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Our team is committed to ensure that our babies benefit from cutting edge research.  At any one time there are several research projects underway on the unit.  All research taking place on the unit undergoes independent ethics committee and research and development review before it is undertaken.  This safeguards the rights and welfare of research participants, as well as making sure that high quality research is carried out.  Research findings are shared at local, national and international conferences.

Carrying out research is a very important part of what we do in the NICU in our goal to provide the best care and treatments possible for our patients.  It is through research that we are able to find out better ways to look after our babies.

Research enables us to develop and improve the nursing and medical care we give.  We can test new treatments and medications and improve current ones through research.  We can enhance the quality of our services and improve the health of patients by carrying out research in the NICU.

Safety for patients involved in research is very important to us.  Every study has a protocol (a set of rules or guidelines) and the research is conducted only when all the safety regulations and approvals are granted.  These approvals ensure that the research is planned and designed safely and in the right way to answer the questions the research is asking. Studies are then closely monitored throughout for quality and safety.


Lead Consultant for Research: Dr Ajt Mahaveer

Clinical Research Nurse/Team Lead: Nicola Booth

Research Co-ordinator: Karen Dockery

Research Nurses: Imelda Mayor, Clare Clifford, Roxy Afzal


Will I be asked to take part in Research?

Wherever possible we like to give parents the opportunity for their baby to be involved in research.  The chance to participate in a study will depend if the research is suitable for you, your baby, your baby's condition or baby's treatment.  You may find that you are able to, and are asked to consider your baby for more than one study.

If you are invited to take part in a study, you will be given information about the study, a written information sheet all about it, time to think about it and to ask any questions you have.  You will receive an information sheet telling you:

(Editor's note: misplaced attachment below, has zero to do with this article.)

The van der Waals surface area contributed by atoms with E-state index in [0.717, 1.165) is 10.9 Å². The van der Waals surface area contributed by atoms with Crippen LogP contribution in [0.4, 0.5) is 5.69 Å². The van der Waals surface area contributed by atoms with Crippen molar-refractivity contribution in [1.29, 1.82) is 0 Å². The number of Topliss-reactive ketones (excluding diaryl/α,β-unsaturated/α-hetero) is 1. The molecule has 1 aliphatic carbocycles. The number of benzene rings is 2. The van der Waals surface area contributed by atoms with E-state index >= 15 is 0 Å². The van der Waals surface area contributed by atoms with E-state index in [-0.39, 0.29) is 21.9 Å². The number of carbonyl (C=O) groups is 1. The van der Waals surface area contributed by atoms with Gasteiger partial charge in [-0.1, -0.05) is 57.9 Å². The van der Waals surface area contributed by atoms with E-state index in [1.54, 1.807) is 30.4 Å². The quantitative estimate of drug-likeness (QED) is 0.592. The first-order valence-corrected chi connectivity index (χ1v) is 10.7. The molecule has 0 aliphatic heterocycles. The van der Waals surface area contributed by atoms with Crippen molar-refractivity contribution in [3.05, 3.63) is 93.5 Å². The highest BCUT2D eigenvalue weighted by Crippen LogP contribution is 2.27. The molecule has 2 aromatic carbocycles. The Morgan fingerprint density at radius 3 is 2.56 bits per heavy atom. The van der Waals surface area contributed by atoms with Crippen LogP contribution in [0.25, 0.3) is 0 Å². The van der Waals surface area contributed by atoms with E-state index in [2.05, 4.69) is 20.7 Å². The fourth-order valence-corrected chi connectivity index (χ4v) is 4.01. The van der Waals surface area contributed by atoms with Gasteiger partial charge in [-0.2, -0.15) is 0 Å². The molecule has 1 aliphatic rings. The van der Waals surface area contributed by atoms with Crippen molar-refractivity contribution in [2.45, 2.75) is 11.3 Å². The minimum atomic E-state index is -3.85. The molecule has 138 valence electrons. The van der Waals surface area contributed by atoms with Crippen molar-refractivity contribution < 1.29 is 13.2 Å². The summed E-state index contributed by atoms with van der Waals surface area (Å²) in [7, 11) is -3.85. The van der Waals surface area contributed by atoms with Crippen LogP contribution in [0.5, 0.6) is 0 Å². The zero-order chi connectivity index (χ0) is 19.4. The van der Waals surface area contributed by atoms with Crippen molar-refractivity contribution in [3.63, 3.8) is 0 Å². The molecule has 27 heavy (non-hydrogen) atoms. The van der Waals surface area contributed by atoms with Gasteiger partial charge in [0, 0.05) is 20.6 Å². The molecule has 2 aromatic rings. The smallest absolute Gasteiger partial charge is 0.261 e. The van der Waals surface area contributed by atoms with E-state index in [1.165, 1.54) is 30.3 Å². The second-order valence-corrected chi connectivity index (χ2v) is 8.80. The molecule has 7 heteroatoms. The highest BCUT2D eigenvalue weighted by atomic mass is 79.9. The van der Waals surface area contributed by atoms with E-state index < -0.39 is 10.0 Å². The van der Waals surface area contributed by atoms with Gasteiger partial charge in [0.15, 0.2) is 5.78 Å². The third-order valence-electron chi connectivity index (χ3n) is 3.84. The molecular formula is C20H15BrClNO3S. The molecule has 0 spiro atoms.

• What is the purpose of the study.
  • Why you/your baby have been chosen.
  • What is involved in the study.
  • What will happen to if you take part.
  • What happens next/at the end of the study.
  • What will happen to the results of the research study.
  • What happens if there is a problem.
  • Contact for further information.

If you decide you would like your baby to participate in a study, you will be asked to sign a consent form to say you are happy to be involved.


What kind of research is happening on the unit?

In our experience, parents welcome the opportunity to learn about studies their baby may be eligible to take part in. They can then make the choice of whether they would like to participate or not.

You can read more about the research we do here.


Current Studies:


Aims to determine whether the type of unit in which neonatal care is delivered influences outcomes.  In this 3 year study, national data collected on babies born at 27-31 weeks will be analysed to assess the impact of the type of unit in which neonatal care is delivered on outcomes for these babies.



Aims to compare a short course of vancomycin (an antibiotic) to a long course of vancomycin in patients with an infection.  300 participants will be enrolled from five EU countries (Estonia, Greece, Italy, Spain and the United Kingdom).  Saint Mary's Hospital was the first UK site to recruit to this study.


This is a 2 year UK study which aims to understand if there is a relationship between genetic risks, preterm birth and neurodevelopmental outcomes in babies born at less than 32 weeks' gestation and their parents.


Vitamin K

This is a study that aims to compare vitamin K and folic levels in preterm infants exclusively or predominantly human milk fed with formula fed babies when they are discharged home and in early infancy.



Outcome after Selective Early Treatment for Closure of Patent Ductus ARteriosus in Preterm Babies born at 23+0 to 28+6 weeks' gestation and less than 72 hours old.  The trial involves 30 sites in the UK.



This is a study to introduce and validate non-invasive cerebral saturation monitoring during transfer and transportation of the neonate with the aim to provide staff with more in depth information about the patient's oxygen levels throughout transfer.  The aim is to recruit up to 20 participants who require non-emergency transfer.